Why being ready matters…

A year or so ago, I got a new pupil. This pupil had come to me with a test booked. She had some kind of disagreement with her previous instructor, and somehow ended up with me.

I did an assessment lesson, and found that she was some way from test standard, but she seemed to pick up well on what I was trying to teach her, and we agreed that if she put the work in, it was possible to get her to where she needed to be. We also agreed that if she got to perhaps a week before her test date, and she wasn’t ready, there was always the option of postponing her test for a few weeks so that she could get the extra tuition she required.

We  both worked very hard, and although I had some misgivings, she put in quite a few hours in the last week, and took her test. And passed. First time. A real success story! Go us!

Except it wasn’t.

She had no money to buy a car so she didn’t drive for several months. Then when she did, she found that she couldn’t really drive. She was causing problems to other road users, and had several near misses. Unsurprisingly, she found driving frightening and had lost a lot of the confidence she’d picked up during the few weeks she had lessons with me.

I did a refresher lesson with her, and to me it felt like if she’d had to do her test again she would have failed badly. After that lesson, I didn’t see her again. Whether she tried further refresher lessons with a different instructor, or chose to carry on regardless,or had given up driving and sold her car, I have no idea. I suspect the latter.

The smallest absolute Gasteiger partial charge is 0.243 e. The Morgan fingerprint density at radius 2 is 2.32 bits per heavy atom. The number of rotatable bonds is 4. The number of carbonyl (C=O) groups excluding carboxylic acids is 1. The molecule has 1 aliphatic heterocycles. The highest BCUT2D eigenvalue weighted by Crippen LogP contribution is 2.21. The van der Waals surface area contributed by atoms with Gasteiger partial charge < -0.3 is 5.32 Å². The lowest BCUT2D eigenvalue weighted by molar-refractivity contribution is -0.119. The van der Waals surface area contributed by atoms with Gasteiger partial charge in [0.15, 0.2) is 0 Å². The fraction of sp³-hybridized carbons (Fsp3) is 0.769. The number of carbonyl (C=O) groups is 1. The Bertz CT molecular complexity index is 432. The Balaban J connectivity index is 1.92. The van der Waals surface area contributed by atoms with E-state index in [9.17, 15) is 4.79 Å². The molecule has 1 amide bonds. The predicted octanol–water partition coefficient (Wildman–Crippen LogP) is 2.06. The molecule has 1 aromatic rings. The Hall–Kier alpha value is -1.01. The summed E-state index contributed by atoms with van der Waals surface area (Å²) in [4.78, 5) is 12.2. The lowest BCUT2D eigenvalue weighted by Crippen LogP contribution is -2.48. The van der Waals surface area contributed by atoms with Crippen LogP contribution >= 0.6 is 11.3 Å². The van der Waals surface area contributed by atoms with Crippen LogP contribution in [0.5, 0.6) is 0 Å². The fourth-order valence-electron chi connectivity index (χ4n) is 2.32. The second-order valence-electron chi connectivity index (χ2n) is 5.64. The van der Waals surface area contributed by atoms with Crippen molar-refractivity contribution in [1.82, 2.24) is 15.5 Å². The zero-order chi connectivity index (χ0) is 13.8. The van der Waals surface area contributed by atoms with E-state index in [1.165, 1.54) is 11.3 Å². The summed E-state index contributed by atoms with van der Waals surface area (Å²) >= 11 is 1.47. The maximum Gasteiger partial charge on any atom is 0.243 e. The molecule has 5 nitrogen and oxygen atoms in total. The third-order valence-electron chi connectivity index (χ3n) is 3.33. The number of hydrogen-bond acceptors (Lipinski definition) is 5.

Thing is, once you pass, you’re on your own. Nobody is going to help you or take over control of your vehicle so that you don’t hurt yourself or someone else. It takes time, repetition and practice for ideas and methods to become something automatic. If it isn’t something you can do pretty much without thinking, you really can’t do it properly. If you’re a driver and you’re reading this, you probably understand what I mean. If you can drive and listen to the radio, or have a conversation with your passenger, you’re driving without thinking. I’ve heard this stage described as “unconsciously competent”

The stage before that is called “consciously competent” and you can really only think about one thing at a time. Try doing two sums at once or doing some unfamiliar task while being distracted and you’ll get the picture. It’s only when it happens at a deeper level that you can multitask effectively. When you drive, you’re putting a huge amount of craft into controlling (using all of your limbs and senses) a vehicle, through a complex and dynamic environment. If you can’t do it without having to consciously think about it, you really can’t do it.

So I dislike intensive courses. I will do them, because I’ve got to earn a living, and for some people it’s really not a problem. I don’t think they always produce very good drivers though, and my job is to do my bit in improving standards, and ultimately, reducing the number of deaths and injuries on Britain’s roads.

Also, if your test is close, and you’re not confident, or for that matter, if your instructor feels that you’d be a poor driver afterwards, the best advice I can give you is to get further training before you take your test, even if that means postponing your test for a few weeks. If you fluke it, ultimately, you’re not doing yourself any favours.

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